Technological challenges facing the current carbon market
Carbon capture technology could significantly reduce emissions. But what issues need to be addressed before these processes can be utilised?.
Charles L Kimtantas and Joe Selby
Bechtel Energy Technologies and Solutions
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As the world continues to grapple with the impacts of climate change, the need for innovative solutions to reduce carbon emissions has become increasingly pressing. One such solution that has gained significant attention in recent years is carbon capture technology, which holds the potential to significantly reduce emissions from industrial processes and power generation.
However, with new technologies and the application to new or different sources of carbon dioxide (CO₂) come questions about their readiness and feasibility. This article explores the current state of technology readiness for carbon capture and what challenges must still be addressed before widespread adoption can occur.
CO2 and other greenhouse gases (GHG) accumulate in the atmosphere and act like a greenhouse to trap the sun’s heat. Excessive GHG are causing the atmosphere to trap more heat (see Figure 1), and this can cause:
• The atmospheric temperature to increase, deserts to form, and natural ice sources to melt, thereby leading to increasing ocean levels and flooding of low-lying coastal areas of the world.
• An intensification of weather events such as hurricanes, tornadoes, thunderstorms, and rainstorms, and the resulting increase in risk to life and damage to property.
CO₂ emission reduction targets
Scientists from around the world have determined target requirements to reduce the impact of CO₂ on the environment of the world, as listed below:
• “To keep global warming to no more than 1.5°C – as called for in the Paris Agreement – emissions need to be reduced by 45% by 2030 and reach net zero by 2050.” (UN, 2022)
• “The United States has set a goal to reach 100% carbon pollution-free electricity by 2035, which can be achieved through multiple cost-effective pathways, each resulting in meaningful emissions reductions in this decade.” (The White House, 2021)
• “The NDC (Nationally Determined Contribution) sets an economy-wide target for the US to reduce its net greenhouse gas (GHG) emissions by 50-52% below 2005 levels in 2030.” (SDG Knowledge Hub, 2021)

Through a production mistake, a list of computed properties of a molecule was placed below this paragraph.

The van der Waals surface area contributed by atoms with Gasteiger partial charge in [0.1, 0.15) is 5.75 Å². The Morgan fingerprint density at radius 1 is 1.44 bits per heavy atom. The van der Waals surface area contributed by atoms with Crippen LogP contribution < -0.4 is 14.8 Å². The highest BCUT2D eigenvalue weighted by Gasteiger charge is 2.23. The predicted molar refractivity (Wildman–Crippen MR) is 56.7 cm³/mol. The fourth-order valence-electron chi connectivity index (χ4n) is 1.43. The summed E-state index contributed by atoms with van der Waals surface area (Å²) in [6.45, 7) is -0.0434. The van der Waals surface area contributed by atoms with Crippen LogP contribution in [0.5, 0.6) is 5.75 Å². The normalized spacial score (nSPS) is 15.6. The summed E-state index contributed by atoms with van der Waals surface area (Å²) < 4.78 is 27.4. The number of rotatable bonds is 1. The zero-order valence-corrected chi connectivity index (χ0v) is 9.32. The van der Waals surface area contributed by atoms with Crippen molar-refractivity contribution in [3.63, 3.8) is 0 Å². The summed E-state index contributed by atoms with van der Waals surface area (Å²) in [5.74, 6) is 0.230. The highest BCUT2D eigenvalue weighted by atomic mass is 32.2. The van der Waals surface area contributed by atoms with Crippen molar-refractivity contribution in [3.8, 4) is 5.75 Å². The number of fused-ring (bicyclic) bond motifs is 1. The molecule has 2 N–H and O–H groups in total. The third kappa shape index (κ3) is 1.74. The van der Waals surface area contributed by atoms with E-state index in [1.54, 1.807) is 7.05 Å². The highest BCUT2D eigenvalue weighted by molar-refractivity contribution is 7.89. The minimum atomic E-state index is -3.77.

Understanding carbon capture technology
Carbon capture is the removal of CO₂ from a stream, usually a vapour stream, by various technologies with the potential to recover the CO₂ in a usable form or to sequester the CO₂ for long-term storage. The primary CO2 capture systems are categorised as:
• Solvent based
• Chemical reaction: amine, ammonia, sodium hydroxide (NaOH) or potassium hydroxide (KOH)
• Physical adsorption
• Solid adsorption
• Distillation – cryogenic or high pressure
• Solid generation – refinery coker
Solvent-based carbon capture
Solvent-based carbon capture technologies are divided into chemical reaction and physical solvent systems. Chemical reaction-based systems employ a chemical to react with the CO₂. The reacted solvent is then regenerated, the CO₂ is released, and the regenerated solvent is reused.
Physical solvent-based systems use a solvent that can physically adsorb the CO₂. The rich solvent is then regenerated, typically with pressure reduction and heat, to release the CO₂, and the regenerated solvent is reused. A simplified flow diagram of the two systems and a list of the typically used solvents are presented in Figure 2.
Solid adsorption-based carbon capture
Solid adsorption carbon capture systems use a solid adsorbent to capture the CO₂ within the solid adsorbent. The solid adsorbent contains many small pores that allow the CO₂ to accumulate in the adsorbent. Most solid adsorbent systems use multiple adsorbent beds that can be switched from adsorbing the CO₂ to regenerating the CO₂ out of the adsorbent. This regeneration can be done using a temperature or pressure change, depending on the type of adsorbent being used (see Figure 3).
Membrane-based carbon capture
Membrane-based carbon capture uses semi-permeable membranes to selectively separate the CO₂ from the other gases that are present. Depending on what the other gases are, the CO₂ may pass through the membrane, or the other gases might pass through the membrane, leaving the CO₂ behind. A wide variety of membranes are available, and a few of these are listed in Figure 4, along with some typical membrane configurations used to maximise the CO₂ recovery and purity.
Distillation – cryogenic or high-pressure-based carbon capture
Distillation of CO2 from various streams, such as flue gas from combustion power plants, process heaters, and combustion generator turbines, is accomplished using a combination of compression to medium to high pressures (500-3,000 psig) and cooling of the fluid to very low temperatures, possibly even to cryogenic temperatures near -50ºF. A simplified block diagram of a system is presented in Figure 5.
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